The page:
By: Bre Timko, Dave Schmidt, Grace Boudjalis
Specifically, the EEOC alleged that the software was programmed to automatically reject female applicants over the age of 55 and male applicants over the age of 60. In total, iTutor failed to hire over 200 qualified older applicants from the United States because of their age in early 2020.
Applicants generally have no idea why they are rejected during the selection process. In the iTutorGroup case, one applicant decided to resubmit an application identical to one that iTutorGroup rejected but with a more recent birthdate. iTutorGroup offered this presumably younger applicant an interview, raising suspicions of age discrimination. The consent decree stipulates that iTutorGroup adopt anti-discrimination policies and conduct anti-discrimination trainings in addition to reporting requirements to confirm attendance at the aforementioned training sessions. It also requires iTutorGroup to shell out $365,000 to affected job seekers and mandates that the organization invite all affected applicants to reapply. The consent decree specifically notes that iTutorGroup must ensure no future violations with regard to age or sex discrimination.
Nearly one in four organizations and two in five large organizations use AI to support HR decisions, with seventy-nine percent of those using AI doing so in recruitment and hiring.1 In some circumstances, the use of AI tools can result in intentional or unintentional discrimination if applicants are disproportionately rejected or otherwise disadvantaged based on a federally protected characteristic such as age, race, or sex without sufficient evidence of job-relatedness. It is worth noting that while this challenge is being classified as an AI settlement, the algorithm at issue was simple in nature; unlike more advanced artificial intelligence-based tools that involve many features and machine learning, the algorithm at issue here disqualifies applicants who met certain age and sex criteria. Furthermore, the allegation falls under the disparate treatment theory of discrimination (i.e., intentional discrimination) as opposed to disparate impact theory (i.e., where a facially neutral tool results in discrimination). While the EEOC and other federal agencies have demonstrated a heightened focus on the use of AI in the workplace and recent guidance has focused on facially neutral tools under disparate impact theory, this settlement indicates that the EEOC is interested in both disparate treatment and disparate impact, and the agency is using a broad definition of what constitutes AI.2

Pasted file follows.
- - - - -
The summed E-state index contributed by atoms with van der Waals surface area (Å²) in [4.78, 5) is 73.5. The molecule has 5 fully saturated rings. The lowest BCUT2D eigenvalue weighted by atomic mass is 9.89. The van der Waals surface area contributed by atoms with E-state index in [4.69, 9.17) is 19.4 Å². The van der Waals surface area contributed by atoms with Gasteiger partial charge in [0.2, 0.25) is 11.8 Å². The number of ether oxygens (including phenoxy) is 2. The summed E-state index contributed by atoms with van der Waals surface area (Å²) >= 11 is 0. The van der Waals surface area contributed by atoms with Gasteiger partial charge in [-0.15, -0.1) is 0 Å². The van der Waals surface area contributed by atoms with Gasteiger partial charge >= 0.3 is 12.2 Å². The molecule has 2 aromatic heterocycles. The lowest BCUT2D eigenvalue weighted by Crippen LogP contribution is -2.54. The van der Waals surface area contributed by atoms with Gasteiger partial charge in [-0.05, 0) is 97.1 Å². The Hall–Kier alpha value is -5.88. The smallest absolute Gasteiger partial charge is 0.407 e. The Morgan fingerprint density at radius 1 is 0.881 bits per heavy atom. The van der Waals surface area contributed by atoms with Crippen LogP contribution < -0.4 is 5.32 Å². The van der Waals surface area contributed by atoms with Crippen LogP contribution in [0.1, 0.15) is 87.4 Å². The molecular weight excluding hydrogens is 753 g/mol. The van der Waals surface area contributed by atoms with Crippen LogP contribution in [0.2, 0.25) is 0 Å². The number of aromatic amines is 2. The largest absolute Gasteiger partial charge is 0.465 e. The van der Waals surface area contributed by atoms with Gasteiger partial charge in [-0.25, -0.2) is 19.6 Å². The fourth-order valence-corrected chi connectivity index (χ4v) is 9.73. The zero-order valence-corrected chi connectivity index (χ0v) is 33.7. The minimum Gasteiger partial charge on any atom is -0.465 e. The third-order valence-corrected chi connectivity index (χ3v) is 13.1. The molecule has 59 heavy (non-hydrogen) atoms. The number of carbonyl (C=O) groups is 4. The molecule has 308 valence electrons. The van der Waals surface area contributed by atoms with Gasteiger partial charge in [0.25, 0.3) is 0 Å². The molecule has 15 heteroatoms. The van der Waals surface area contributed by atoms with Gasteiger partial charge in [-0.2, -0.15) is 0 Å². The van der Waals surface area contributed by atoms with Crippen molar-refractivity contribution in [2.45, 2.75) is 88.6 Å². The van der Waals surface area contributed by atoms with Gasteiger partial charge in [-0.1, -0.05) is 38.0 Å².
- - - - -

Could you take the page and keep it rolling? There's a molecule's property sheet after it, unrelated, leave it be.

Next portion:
This will likely be the first of many challenges ahead in this space. Any assessment – AI-based or otherwise – that is used in an organization’s selection process should be regularly evaluated for compliance with state and federal anti-discrimination laws.
DCI will continue to monitor cases involving AI bias in hiring as they occur.
1 Society for Human Resource Management (2022). Retrieved from https://advocacy.shrm.org/SHRM-2022-Automation-AI-Research.pdf?_ga=2.112869508.1029738808.1666019592-61357574.1655121608.
2 As compared to a definition requiring an assessment to specifically use artificial intelligence or machine learning methods, or to a definition requiring an assessment include certain relevant characteristics of these methods (e.g., New York City’s local law 144).